Lowe: Yes. I’m a strong believer in that light always overcomes the dark, but you need the dark in order to have light, right? Sometimes the pendulum swings and then we need a wake-up call and a reminder that in order to keep that light going we got to keep fighting for it. You can’t just be complacent and you can’t just hope somebody else is going to take care of it. I think our show offers that to people. I’ve never been on a show like this where the fans are genuinely thanking me for getting them through chemo treatments or losses of family members. There’s not a lot I can do, but if I can inspire, then that makes me so happy.

I always used to joke when we first started the show, because I was a huge “Dexter” fan. “You watch an episode of ‘Dexter’ and then you watch our show before you go to bed.” You’re like, “Oh my god!” and then you’re like, “Okay, everything’s going to be fine.” (Laughter)

You need to remind yourself that, yes, the world is chaotic at the moment, but there’s so much good. The average person, your next door neighbor and the people around you, the majority are good and want the best for people, so I like that our show is a reminder of that.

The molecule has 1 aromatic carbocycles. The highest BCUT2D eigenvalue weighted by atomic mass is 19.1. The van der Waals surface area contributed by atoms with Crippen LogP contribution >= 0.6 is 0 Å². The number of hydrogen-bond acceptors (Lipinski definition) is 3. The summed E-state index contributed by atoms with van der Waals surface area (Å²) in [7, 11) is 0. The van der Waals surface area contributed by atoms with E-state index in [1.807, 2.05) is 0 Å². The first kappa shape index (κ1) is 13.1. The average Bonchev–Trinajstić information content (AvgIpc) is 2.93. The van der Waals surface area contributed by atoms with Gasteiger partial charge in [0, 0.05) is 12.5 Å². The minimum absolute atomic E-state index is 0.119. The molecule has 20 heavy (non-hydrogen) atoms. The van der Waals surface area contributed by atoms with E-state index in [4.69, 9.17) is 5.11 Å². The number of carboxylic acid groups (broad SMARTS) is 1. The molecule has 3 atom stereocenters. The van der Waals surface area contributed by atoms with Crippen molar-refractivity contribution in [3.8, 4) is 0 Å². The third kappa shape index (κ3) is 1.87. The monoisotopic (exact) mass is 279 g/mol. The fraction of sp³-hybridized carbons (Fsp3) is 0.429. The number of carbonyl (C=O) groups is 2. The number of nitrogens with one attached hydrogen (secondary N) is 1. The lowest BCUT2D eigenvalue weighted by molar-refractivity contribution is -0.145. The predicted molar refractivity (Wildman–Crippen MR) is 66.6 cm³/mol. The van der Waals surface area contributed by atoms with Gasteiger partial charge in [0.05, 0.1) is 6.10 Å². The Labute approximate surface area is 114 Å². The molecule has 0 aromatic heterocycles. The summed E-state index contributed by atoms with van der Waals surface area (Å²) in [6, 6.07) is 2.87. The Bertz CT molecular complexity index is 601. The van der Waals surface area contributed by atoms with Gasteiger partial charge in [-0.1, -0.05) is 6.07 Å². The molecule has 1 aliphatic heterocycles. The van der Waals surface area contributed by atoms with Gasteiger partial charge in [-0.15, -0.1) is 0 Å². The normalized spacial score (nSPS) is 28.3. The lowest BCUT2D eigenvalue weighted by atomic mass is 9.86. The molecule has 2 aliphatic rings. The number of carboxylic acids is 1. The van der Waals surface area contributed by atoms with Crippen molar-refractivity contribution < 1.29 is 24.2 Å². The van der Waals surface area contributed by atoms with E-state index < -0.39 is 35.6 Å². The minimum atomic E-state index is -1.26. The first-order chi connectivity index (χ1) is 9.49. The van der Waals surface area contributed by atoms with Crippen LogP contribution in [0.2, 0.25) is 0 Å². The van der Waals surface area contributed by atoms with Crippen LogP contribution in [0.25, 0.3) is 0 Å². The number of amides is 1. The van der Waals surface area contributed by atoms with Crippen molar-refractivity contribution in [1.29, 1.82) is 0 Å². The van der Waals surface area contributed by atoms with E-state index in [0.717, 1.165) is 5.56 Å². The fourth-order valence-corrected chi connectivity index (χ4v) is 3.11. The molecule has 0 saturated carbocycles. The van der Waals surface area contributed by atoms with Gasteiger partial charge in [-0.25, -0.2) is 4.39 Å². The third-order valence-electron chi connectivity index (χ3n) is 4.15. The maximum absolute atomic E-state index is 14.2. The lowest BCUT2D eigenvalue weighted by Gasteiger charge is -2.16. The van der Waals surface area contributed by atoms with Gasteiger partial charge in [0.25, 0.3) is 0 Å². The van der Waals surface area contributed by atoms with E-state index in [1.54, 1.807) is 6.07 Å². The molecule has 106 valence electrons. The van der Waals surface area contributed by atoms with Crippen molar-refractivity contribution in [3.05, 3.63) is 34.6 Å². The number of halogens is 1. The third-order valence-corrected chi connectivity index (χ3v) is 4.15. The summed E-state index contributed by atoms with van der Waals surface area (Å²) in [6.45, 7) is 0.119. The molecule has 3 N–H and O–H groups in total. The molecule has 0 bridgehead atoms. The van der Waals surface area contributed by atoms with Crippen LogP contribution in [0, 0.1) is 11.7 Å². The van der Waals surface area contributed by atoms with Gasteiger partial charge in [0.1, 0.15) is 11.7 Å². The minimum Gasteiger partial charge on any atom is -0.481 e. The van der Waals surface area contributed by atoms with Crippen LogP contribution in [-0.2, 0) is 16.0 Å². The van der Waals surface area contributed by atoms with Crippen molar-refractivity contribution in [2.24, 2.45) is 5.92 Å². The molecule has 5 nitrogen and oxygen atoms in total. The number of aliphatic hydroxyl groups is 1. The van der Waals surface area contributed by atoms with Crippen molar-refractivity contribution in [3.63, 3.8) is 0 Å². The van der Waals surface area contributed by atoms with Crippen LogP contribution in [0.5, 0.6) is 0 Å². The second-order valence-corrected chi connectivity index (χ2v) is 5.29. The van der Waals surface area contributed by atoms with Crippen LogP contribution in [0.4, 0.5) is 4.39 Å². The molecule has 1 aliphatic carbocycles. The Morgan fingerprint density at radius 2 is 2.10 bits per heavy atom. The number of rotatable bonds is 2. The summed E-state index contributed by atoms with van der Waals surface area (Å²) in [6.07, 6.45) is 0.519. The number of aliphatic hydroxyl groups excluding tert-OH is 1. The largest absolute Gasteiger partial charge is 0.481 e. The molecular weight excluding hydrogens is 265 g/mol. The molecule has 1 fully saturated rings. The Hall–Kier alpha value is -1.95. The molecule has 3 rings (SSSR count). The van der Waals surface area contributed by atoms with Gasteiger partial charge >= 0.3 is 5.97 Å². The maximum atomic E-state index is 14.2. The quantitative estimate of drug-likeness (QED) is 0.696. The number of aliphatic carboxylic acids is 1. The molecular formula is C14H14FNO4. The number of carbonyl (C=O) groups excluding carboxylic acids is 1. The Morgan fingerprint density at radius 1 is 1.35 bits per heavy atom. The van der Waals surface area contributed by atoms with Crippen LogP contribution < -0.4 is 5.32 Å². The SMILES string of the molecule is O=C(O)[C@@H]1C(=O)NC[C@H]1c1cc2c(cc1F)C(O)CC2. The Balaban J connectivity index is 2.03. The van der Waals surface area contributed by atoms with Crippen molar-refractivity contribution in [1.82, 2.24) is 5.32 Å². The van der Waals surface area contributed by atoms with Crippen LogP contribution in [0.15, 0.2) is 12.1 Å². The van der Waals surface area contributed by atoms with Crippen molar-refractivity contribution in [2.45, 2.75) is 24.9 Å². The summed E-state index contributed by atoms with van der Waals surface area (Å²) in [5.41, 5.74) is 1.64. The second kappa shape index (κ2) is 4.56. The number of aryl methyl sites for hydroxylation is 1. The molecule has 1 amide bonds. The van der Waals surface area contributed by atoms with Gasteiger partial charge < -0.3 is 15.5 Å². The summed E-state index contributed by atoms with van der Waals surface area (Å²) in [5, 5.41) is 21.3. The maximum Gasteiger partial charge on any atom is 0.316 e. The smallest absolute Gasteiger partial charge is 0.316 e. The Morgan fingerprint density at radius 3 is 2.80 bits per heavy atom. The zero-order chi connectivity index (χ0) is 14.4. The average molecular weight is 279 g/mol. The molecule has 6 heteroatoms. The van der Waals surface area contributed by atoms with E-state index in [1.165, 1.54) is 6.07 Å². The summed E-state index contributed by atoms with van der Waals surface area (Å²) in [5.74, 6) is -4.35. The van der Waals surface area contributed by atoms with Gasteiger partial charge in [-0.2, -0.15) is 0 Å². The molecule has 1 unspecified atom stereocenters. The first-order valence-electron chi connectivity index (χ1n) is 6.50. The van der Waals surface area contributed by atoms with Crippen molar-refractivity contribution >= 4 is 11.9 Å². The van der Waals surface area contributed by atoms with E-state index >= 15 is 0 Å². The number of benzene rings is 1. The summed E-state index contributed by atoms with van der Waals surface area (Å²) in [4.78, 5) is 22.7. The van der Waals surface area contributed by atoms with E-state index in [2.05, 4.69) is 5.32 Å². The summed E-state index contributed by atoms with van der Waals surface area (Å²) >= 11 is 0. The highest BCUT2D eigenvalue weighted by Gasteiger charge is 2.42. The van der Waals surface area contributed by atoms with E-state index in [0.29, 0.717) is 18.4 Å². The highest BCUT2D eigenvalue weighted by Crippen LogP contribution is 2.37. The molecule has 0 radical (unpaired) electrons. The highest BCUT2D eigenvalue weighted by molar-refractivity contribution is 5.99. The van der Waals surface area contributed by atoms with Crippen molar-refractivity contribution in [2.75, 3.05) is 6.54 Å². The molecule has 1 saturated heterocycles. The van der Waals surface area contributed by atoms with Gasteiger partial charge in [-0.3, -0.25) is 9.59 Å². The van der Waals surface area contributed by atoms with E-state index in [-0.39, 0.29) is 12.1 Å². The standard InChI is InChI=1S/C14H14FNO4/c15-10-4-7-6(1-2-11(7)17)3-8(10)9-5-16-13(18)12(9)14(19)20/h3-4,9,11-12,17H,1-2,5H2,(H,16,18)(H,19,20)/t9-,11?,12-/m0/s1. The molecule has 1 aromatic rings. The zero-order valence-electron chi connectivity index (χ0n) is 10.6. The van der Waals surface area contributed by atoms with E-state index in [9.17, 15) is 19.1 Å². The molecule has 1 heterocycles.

Signed, Sealed, Delivered: Home Again Photo: Kristin Booth, Eric Mabius, Crystal Lowe, Geoff Gustafson Credit: Copyright 2017 Crown Media United States LLC/Photographer: David Owen Strongman

TrunkSpace: From a performance standpoint, what has the journey been like for you in terms of exploring the character, because the project started as a series and then transitioned into an ongoing film franchise? Does the journey change at all in that regard, seeing your character’s arc from the perspective of a series to a two hour film?